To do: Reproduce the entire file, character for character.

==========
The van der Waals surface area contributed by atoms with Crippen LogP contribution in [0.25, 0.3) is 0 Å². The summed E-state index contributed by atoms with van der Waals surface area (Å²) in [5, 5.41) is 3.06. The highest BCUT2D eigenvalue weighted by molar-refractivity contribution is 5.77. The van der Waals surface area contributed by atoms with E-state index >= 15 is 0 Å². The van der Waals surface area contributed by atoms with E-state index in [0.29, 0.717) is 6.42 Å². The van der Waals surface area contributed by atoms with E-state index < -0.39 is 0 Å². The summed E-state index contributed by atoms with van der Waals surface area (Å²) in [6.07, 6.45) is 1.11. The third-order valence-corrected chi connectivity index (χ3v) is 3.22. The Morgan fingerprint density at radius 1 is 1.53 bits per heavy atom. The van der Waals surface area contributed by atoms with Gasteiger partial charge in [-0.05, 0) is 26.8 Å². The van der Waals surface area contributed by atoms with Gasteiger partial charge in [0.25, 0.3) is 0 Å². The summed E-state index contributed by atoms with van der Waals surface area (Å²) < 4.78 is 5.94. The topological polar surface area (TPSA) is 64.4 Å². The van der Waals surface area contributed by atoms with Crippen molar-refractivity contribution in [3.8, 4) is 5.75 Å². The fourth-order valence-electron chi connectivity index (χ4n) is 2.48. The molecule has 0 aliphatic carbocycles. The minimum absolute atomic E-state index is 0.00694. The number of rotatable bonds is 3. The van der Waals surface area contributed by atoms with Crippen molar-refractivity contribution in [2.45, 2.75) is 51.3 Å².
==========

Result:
The van der Waals surface area contributed by atoms with Crippen LogP contribution in [0.25, 0.3) is 0 Å². The summed E-state index contributed by atoms with van der Waals surface area (Å²) in [5, 5.41) is 3.06. The highest BCUT2D eigenvalue weighted by molar-refractivity contribution is 5.77. The van der Waals surface area contributed by atoms with E-state index >= 15 is 0 Å². The van der Waals surface area contributed by atoms with E-state index in [0.29, 0.717) is 6.42 Å². The van der Waals surface area contributed by atoms with E-state index < -0.39 is 0 Å². The summed E-state index contributed by atoms with van der Waals surface area (Å²) in [6.07, 6.45) is 1.11. The third-order valence-corrected chi connectivity index (χ3v) is 3.22. The Morgan fingerprint density at radius 1 is 1.53 bits per heavy atom. The van der Waals surface area contributed by atoms with Gasteiger partial charge in [-0.05, 0) is 26.8 Å². The van der Waals surface area contributed by atoms with Gasteiger partial charge in [0.25, 0.3) is 0 Å². The summed E-state index contributed by atoms with van der Waals surface area (Å²) < 4.78 is 5.94. The topological polar surface area (TPSA) is 64.4 Å². The van der Waals surface area contributed by atoms with Crippen molar-refractivity contribution in [3.8, 4) is 5.75 Å². The fourth-order valence-electron chi connectivity index (χ4n) is 2.48. The molecule has 0 aliphatic carbocycles. The minimum absolute atomic E-state index is 0.00694. The number of rotatable bonds is 3. The van der Waals surface area contributed by atoms with Crippen molar-refractivity contribution in [2.45, 2.75) is 51.3 Å².